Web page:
Marshall’s famed 1960s “plexi” and early-’70s 50-/100-watt amps gained notoriety for their fantastic tones. Of course, the downside was that they had to be driven hard to sound their best, which to the player (and anyone else in a mile-wide radius) meant volume – a lot of volume. And that sometimes meant turning speaker cabinets toward walls or employing an impromptu blanket muffler, sacrificing tone for the sake of band harmony and/or the mix. Then there was the consistency factor from one amp to the next, which meant hunting down the best-sounding Marshalls became an expensive game.
In short, when it comes to plexi tone, maybe those weren’t the “good old days.” Perhaps now, in our world of reissues, reproduction, and boutique guitars and amplifiers, guitarists are indeed in the midst of a golden age. If you doubt that’s the case, let us introduce the Voodoo Amplification V-Plex.
Voodoo Amps was founded in 1998 when hardcore tone lover Trace Allen Davis, a professional guitarist and proficient guitar/amp/pedal fixer, began modifying amplifiers. Largely dissatisfied with the offerings of the day, his idea of good tone caught on, and he quickly earned a reputation as a capable, comprehensive amp repair/modification shop.
The V-Plex was “cloned” from an early-1968 Marshall that was serviced by Voodoo and later was purchased by Davis. It was then reverse-engineered, including having its transformers sent to Mercury Magnets for duplication. Upon completion, the V-Plex was A/B tested next to the original. Davis says it sounded identical.
We were offered a listen to the 50-watt V-Plex with Voodoo’s propriety-design 4×12″ slant cabinet. The hand-wired V-Plex is a four-input/two-channel amp with three 12AX7 tubes in the preamp and two EL34s in the power section. It has a single set of controls for Presence, Bass, Middle, Treble, Master and Volume – a layout identical to that of a vintage non-master-volume Marshall. The V-Plex’s Master volume is placed between the phase-inverter tube and the power tubes, which gives the player the ability to dial in plexi-like distortion starting at a very reasonable volume. On/off and standby switches, along with a red indicator, also occupy the front panel.
A look inside reveals flawless workmanship and top-quality components. Davis is, as we said, very much about the look and feel of guitar tone, and the research he put into this head is glaringly obvious. The cabinet uses four Celestion G12M “greenback” speakers, which are seen in amps all over the place. But Voodoo’s cab is a little tricked out; aside from its propritary internal design, it is also capable of operating at either 4 ohms or 16 ohms in mono, as well as 8 ohms in stereo.
No doubt about it – the V-Plex talks the talk. But to see whether it walked the walk, we recruited a Schecter 006 solidbody with two high-output humbuckers, and a Fender Stratocaster with three Duncan Alnico single-coils. We plugged in the Schecter and started with the V-Plex’s controls set in a familiar plexi manner; Bass at 10, Presence at 4, Mids at 6, Treble at 2, Master between 8 and 9, and Volume pushed to 8.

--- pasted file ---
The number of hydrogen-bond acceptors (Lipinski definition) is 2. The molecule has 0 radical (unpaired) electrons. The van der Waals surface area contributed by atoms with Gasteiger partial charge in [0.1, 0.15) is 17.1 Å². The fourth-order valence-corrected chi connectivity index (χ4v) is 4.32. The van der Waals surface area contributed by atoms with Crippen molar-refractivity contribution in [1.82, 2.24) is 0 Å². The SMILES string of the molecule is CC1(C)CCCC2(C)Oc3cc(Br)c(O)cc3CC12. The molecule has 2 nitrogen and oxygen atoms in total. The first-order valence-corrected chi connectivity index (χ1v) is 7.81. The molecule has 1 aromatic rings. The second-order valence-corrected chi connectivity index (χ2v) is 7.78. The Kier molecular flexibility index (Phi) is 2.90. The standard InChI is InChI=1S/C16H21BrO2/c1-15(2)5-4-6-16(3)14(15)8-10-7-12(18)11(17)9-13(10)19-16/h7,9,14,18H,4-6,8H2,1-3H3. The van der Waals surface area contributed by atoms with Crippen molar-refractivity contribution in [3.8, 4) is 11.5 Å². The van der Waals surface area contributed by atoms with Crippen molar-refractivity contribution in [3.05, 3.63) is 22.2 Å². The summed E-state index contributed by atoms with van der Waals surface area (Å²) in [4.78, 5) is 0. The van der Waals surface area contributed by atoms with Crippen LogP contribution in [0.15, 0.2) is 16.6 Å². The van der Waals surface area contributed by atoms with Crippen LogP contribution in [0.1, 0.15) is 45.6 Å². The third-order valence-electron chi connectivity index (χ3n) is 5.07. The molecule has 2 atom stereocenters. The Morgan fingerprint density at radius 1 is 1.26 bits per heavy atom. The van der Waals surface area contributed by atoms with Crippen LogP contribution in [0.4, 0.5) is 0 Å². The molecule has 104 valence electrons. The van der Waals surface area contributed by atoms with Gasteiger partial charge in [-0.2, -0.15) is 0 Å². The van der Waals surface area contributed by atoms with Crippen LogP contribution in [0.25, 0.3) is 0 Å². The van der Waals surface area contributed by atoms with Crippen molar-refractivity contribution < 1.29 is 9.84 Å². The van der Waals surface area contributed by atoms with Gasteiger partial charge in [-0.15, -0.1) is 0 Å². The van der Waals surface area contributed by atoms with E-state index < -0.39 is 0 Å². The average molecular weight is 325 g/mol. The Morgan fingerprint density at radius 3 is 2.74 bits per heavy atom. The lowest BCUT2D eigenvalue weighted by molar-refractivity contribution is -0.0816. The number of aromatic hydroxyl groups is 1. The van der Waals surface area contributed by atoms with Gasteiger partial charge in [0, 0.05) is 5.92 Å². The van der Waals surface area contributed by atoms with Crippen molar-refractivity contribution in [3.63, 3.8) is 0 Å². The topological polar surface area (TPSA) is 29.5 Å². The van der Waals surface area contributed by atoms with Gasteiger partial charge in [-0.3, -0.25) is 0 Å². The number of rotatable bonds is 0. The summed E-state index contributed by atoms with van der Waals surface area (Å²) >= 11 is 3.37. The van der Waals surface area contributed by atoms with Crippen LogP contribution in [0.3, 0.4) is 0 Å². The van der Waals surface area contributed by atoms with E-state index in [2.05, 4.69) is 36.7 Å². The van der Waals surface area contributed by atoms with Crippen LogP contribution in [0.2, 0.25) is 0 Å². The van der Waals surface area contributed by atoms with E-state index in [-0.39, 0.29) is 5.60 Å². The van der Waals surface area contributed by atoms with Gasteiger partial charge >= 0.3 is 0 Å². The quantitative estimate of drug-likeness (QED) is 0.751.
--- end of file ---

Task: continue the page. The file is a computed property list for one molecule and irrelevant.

If you’re a fan of the original Marshall JTM 45/50/100 models (if you’re a fan of real rock guitar tones, that’s you!), plugging in the V-Plex could well be the ultimate experience, especially if you’re not hip to coughing up the money to obtain (and hassle to care for) a vintage Marshal. Tone – gain-rich harmonics, with that clear, articulate crunch we’ve come to lust after – spews from the V-Plex by the truckload.
To test the effectiveness of the Master volume circuit, we rolled off the Master and brought the Volume control up a touch, and heard fistfuls of rich gain at reasonable SPLs. Yes, Virginia, you can get great plexi tone at comfortable levels.
The tone knobs reacted almost exactly like those in the original plexi circuit in that they don’t alter the tone much, but produce different textures. Backing off the volume and increasing the Master yielded a cleaner crunch that never surrendered its true character. “Jumping” input channels (a favorite trick of four-input-Marshall owners) substantially fattened the tone.
We next plugged in the Stratocaster. To keep high-end response where we liked it required rolling back the Treble and Presence controls, but the Strat also proffered fat, meaty tone from every pickup and selector-switch position. Crossing channels again, we got more meat right up until we pushed it too hard, when (in true plexi form) the signal compressed beyond the point of being enjoyable.
If you’re after the ultimate vintage plexi tone, your search could very well end right here, as the Voodoo V-Plex delivers definitive plexi tone, and has the ability to play at comfortable levels. Davis and his crew nailed it.
Voodoo Amplification V-Plex
Price Head; $2,295 (retail). 4×12″ cabinet; $1,295 (retail).
Contact Voodoo Amplification, 210 West State Street, Suite A, Ithaca, NY 14850; phone (607)-256-0465; www.voodooamps.com.
This article originally appeared in VG‘s June 2006 issue. All copyrights are by the author and Vintage Guitar magazine. Unauthorized replication or use is strictly prohibited.
Voodoo Amplification V-Plex